BRUNSWICK, Maine — Superintendent of Schools Paul Perzanoski issued a public apology Tuesday for using his welcome letter to staff as the medium to criticize Gov. Paul LePage’s education policy.
But he also said he stands by his opinion.
“I will sincerely apologize for using the ‘Back to School’ format, to the Brunswick community and the governor, yet I will continue to stand behind the message of my letter and interview,” Perzanoski said in a prepared statement.
School Board Chairman James Grant said that while it’s not clear whether the board will discuss the superintendent’s letter at its Sept. 12 meeting, the School Department’s law firm found that Perzanoski didn’t violate any school policies.
“There’s been no policy violation as we can determine,” Grant said, referring to the findings by Drummond Woodsum, the law firm that represents the department.
Corinne Perreault, vice chairwoman of the board, said she doesn’t know how the board will address the issue, or if it will, until she and Grant create the meeting’s agenda next Wednesday with Perzanoski.
“I will certainly listen to what they have to say,” Perzanoski said Wednesday.
The superintendent’s welcome letter, which was sent to School Department staff on Aug. 17, created controversy because of the tone used to criticize LePage’s education policy.
“Our illustrious Governor has been in the news again, singing the praises of public education,” Perzanoski wrote sarcastically. “The legislators passed new laws on bullying this spring but they failed to include the Blaine House. Remediation is on the governor’s mind and I agree, he needs remediation in civility, public speaking, telling the truth, diplomacy and following the law. I think we should challenge him to take the SAT and then make the results public.”
Perzanoski’s letter criticized the governor’s efforts to allow public funding of private and religious schools — an effort that most recently failed in the Legislature. But the superintendent also offered a deal to “equal the playing field.”
“It may be time to stop fighting and give them what they want under the following conditions: every school must hire certified, high quality teachers; every school must accept all students who register; every student must be part of the statewide assessment; every school must follow state and federal mandates,” Perzanoski wrote.
Adrienne Bennett, the governor’s spokeswoman, called Perzanoski’s comments “wildly inappropriate” and “defamatory.”
“A welcome back to school letter to employees should focus on what’s best for students and teachers, and how to provide a quality education,” Bennett said in a press release. “Instead, this superintendent decided that taxpayer dollars were best used to personally attack the Governor.”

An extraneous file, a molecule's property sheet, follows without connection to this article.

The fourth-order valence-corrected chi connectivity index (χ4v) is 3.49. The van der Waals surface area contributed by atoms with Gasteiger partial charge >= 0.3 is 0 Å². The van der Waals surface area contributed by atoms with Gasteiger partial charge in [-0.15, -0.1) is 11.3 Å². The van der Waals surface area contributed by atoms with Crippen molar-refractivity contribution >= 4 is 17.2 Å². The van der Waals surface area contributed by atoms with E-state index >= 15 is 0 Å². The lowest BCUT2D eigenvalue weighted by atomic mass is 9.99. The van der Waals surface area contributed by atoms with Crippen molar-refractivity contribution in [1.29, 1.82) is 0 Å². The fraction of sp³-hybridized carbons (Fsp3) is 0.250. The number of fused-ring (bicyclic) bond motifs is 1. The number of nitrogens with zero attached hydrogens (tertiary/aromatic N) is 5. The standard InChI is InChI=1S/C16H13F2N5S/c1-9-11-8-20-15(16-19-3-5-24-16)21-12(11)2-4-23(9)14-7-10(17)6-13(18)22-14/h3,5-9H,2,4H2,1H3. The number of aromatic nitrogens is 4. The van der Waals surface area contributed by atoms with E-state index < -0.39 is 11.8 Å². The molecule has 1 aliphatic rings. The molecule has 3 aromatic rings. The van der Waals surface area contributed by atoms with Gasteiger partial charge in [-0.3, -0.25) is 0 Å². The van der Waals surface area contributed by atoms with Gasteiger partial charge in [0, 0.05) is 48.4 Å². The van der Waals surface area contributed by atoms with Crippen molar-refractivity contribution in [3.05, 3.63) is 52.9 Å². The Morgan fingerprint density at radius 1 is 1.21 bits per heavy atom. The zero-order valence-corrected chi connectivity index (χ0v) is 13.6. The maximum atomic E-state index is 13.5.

Perzanoski on Wednesday said the letter didn’t “happen in a vacuum,” adding that he received support from educators who are facing similar problems in other states.
Earlier in February, the Department of Education announced Brunswick would receive $1.2 million less for its annual state education subsidy than last year — a reduction that was, in part, caused by declining enrollment due to the closure of the Brunswick Naval Air Station.
The superintendent said the state and federal governments haven’t followed through with promises they made to public schools.
For example, Perzanoski said, when the Education for All Handicapped Children Act was passed in 1975, Congress “promised to pay” for 40 percent of the costs associated with students who have disabilities. But the federal government has never paid close to what it originally promised, he said.
“I just want them to fulfill their promises,” Perzanoski said.
At least two School board members agreed with the substance of the superintendent’s letter.
“I think it was about time that an educator spoke out against the unwarranted abuse the governor has heaped on Maine’s educational system,” Michelle Small, a board member at large, wrote in an email. “Because socioeconomic status is the greatest determinant of success in school, I think that the best thing the governor could do for the schools is to bring a halt to his war on the poor.”
Brenda Clough, a school board representative from the town’s 2nd District, said Perzanoski’s letter was not political and instead focused on the reality of the state education system.
“The purpose of the letter was to be a welcome back to school letter. He wasn’t making any political statements. He was stating the reality: here’s what’s happening at the state level,” Clough said.
Matt Corey, who represents the 3rd District on the board, said that while he understands Perzanoski’s frustration with LePage, “the tone and tenor could have been better.”
However, Corey said, there are more important things for the School Department to do.
“The reality is we have a lot of bigger issues to face in Brunswick,” he said.
For instance, plans for major renovations at Coffin School and Brunswick Junior High School will go to referendum next year, and the elementary schools will use a new math program for students in kindergarten through fifth grade.
Despite the reaction to his statement last week, Perzanoski said he hopes his letter will have some positive consequences for the schools.
“No one likes to live with this much attention, but sometimes it’s necessary for a short amount of time,” the superintendent said. “I’m not going to lose my voice for public education and the people that work for it.”